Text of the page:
My Book: (VISUS) Chapter One
NATURES SILENT CALLING
The Pacific Ocean lay calm and serene once again, heeding a silent calling that had governed her actions, both violent and majestic, for millions of years. The rhythmic, gentle lapping of her deep cool waters created a musical backdrop for the sound of a lone cream-colored gull, screeching his complaint over the lack of surface fish with which to fill his empty and aching stomach as he rode a cushion of air high above, as yet unaware of his close proximity to the pod of sleeping, black and white killer whales that lay submerged in the pre-dawn darkness below. As the moments passed, along with the heavy saturated air, it came as no great surprise to the gull when a golden shaft of light began to unfold from behind him. The birth of a new sun-cycle was now upon him.
The hungry gull, encouraged that the increasing warmth might help to lure the elusive fish below to the surface, watched and waited as the darkness began to slowly erode and fall away. It wasn’t until the sun had risen to full view behind him that he heard the sharp popping burst of gas escaping from a whale’s blow hole below that he began to understand what his instinctive mind had been trying to tell him all along, and that was, that there would be no fish in this seemingly empty abyss for quite some time to come as he spottedthe black saddled hunters break water below him. Soaring upward, the gull caught a brisk easterly current of air and faded into the emerging sun.
The first member of the pod to break the ocean’s surface was the female Bright Night. Unlike the rest of the pod, she was wide awake. She had spent most of this rest period watching the moon cross from one distant horizon to the other. The very same spherical moon that had provided her parents with the inspiration for her signal call some thirty-three cycles of the seasons before. As she lay on the surface, she couldn’t help but wonder if there wasn’t something of significance that bound these two nights, separated by time, together? The answer to her question came far too swiftly for her liking.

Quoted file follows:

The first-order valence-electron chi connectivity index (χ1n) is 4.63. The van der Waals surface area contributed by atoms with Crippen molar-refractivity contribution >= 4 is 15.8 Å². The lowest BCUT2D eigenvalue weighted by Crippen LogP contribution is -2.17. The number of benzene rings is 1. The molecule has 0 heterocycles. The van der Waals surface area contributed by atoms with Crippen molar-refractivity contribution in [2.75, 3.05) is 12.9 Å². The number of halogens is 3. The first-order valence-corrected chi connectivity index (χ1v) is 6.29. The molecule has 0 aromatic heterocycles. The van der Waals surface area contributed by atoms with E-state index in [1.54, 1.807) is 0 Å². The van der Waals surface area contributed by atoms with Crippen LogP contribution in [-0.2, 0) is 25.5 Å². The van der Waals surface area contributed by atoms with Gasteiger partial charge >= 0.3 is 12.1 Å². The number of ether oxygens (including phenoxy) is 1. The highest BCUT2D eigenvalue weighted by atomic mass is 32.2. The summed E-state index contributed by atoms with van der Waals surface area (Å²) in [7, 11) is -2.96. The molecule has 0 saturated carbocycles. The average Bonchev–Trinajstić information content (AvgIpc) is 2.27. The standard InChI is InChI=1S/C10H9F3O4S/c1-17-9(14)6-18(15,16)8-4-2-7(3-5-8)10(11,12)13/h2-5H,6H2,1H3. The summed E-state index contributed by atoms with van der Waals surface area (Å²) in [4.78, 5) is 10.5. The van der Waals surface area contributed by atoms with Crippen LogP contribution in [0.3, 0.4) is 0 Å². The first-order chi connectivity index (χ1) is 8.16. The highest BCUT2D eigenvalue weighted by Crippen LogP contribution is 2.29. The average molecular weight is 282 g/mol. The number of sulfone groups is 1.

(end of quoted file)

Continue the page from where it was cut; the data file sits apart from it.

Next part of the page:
A shudder from deep inside her body reminded her to blow her expended air supply. As she did, a small plume of deoxygenated gas, interspersed with tiny droplets of salty, acidic ocean water, spiraled upward into the crossing breeze above her thinning, black saddled frame. The extreme pain that had accompanied this exchange of gasses had been a severe reminder to her of the disease that grew within her body, a disease that she now realized would accompany her to her end.
The second member of the pod to break the surface was the pod leader, Great Hunter. His massive dorsal fin, no longer supported by the buoyancy of the water, bent with gravity’s force back in the direction from which he had arrived. Only in viewing his immense girth and length could one totally appreciate the mountain of a fin that now lay, sagging stop his back. There had been a time when many of his own species had envied his awesome and powerful horizontal structure, though now the old pod leader knew they would not feel so envious if they were him. His size, combined with his age of sixty-five plus seasonal cycles of the seasons, had worked in tandem to strip him of all his former grace, beauty, and speed. What was left, the old one considered, was little more than a shell filled with a mucus-like material that weighed heavily on his joints, made worse by the hot, stinging arthritis that surged unabated through his huge jellyfish like body.